Through a series of new construction projects at the U.S. Department of Energy’s (DOE) National Renewable Energy Laboratory (NREL) and ongoing collaborations between NREL and industry, the authors have found that high-performance, energy-efficient buildings can be procured within typical construction budgets.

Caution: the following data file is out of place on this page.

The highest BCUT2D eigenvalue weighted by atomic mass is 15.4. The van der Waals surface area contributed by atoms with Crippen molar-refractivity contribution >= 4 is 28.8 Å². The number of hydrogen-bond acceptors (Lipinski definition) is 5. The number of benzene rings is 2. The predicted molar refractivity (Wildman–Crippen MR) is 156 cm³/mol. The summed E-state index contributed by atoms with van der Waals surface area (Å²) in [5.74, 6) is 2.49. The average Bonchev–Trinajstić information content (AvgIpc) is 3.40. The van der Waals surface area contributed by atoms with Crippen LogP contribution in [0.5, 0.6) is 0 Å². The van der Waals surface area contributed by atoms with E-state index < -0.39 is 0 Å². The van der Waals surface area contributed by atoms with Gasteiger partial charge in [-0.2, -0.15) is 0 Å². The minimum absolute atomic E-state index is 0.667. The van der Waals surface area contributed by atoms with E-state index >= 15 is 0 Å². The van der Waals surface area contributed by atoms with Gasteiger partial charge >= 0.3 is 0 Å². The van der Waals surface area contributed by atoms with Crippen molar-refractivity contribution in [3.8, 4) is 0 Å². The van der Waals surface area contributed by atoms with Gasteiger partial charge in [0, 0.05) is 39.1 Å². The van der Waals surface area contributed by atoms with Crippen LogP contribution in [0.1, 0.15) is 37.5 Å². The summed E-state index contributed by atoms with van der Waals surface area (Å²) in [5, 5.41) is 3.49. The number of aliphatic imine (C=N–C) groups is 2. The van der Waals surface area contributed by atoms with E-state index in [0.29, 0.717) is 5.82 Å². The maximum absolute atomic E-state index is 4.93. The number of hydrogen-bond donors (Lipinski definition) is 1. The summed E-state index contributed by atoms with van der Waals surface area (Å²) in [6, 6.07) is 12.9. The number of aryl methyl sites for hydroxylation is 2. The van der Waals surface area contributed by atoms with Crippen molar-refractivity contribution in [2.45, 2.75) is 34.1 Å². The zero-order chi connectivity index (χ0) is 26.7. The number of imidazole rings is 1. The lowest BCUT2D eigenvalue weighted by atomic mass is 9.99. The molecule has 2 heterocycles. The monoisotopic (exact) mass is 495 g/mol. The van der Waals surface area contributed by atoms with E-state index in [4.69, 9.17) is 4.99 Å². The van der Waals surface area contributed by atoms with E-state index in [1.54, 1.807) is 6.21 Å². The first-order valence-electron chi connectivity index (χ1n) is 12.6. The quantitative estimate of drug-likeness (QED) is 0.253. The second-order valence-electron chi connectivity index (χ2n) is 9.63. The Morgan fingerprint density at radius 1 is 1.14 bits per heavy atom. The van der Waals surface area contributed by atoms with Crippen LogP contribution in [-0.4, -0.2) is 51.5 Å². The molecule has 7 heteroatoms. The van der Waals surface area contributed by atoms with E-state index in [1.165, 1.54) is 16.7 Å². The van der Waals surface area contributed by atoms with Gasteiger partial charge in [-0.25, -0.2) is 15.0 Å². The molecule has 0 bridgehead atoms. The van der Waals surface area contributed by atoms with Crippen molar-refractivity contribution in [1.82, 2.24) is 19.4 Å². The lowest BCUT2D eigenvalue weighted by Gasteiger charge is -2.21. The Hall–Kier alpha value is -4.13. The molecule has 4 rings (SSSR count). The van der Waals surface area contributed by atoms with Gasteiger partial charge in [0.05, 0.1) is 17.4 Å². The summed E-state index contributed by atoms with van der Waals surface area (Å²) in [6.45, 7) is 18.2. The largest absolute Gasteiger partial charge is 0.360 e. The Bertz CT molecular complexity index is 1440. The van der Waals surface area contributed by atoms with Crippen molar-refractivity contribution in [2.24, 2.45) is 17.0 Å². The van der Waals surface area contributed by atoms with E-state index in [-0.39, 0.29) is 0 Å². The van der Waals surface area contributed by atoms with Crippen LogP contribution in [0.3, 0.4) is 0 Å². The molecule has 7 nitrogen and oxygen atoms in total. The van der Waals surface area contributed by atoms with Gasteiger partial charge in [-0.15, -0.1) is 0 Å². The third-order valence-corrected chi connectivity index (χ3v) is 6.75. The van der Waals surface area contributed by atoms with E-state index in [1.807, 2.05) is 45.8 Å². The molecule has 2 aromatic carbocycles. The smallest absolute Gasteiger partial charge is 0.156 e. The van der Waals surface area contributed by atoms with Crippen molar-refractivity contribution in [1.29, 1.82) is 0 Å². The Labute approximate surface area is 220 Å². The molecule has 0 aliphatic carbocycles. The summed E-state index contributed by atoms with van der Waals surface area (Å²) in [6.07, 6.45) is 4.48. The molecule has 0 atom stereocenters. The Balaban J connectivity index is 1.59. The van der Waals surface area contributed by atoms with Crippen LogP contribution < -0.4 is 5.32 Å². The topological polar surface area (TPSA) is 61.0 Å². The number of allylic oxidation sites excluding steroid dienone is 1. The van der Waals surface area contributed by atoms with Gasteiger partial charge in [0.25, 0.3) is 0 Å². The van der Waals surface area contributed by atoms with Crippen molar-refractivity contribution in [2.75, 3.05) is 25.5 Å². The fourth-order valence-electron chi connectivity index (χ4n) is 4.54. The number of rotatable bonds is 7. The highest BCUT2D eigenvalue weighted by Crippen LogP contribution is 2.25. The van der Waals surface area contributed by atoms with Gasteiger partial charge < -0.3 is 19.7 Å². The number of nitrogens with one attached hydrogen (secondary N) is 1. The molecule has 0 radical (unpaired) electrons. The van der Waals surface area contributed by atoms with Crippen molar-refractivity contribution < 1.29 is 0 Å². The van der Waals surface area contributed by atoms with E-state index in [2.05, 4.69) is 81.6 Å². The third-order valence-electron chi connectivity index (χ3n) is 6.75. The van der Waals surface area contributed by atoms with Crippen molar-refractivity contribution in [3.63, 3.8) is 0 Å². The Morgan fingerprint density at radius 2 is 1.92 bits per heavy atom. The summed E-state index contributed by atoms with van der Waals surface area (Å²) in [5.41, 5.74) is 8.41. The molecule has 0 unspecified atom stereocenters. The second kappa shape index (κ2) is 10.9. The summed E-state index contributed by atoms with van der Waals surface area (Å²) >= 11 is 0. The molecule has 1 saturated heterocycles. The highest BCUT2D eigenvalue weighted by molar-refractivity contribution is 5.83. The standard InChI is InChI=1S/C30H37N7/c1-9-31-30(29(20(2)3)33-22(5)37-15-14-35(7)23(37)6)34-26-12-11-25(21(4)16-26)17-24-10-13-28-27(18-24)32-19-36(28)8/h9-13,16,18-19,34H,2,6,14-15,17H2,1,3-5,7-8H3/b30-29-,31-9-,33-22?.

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Low energy or high-performance buildings form a vital component in the sustainable future of building design and construction. Rigorous integrated daylighting design and simulation will be critical to their success as energy efficiency becomes a requirement, because electric lighting usually represents a large fraction of the energy consumed. We present the process and tools used to design the lighting systems in the newest building at the National Renewable Energy Laboratory (NREL), the Research Support Facility (RSF). Daylighting had to be integrated with the electric lighting, as low energy use (50% below ASHRAE 90.1-2004) and the LEED daylight credit were contractually required, with a reach goal of being a net-zero energy building (NZEB). The oft-ignored disconnect between lighting simulation and whole-building energy use simulation had to be addressed, as ultimately all simulation efforts had to translate to energy use intensity predictions, design responses, and preconstruction substantiation of the design. We present preliminary data from the postoccupancy monitoring efforts with an eye toward the current efficacy of energy and lighting simulation methodologies.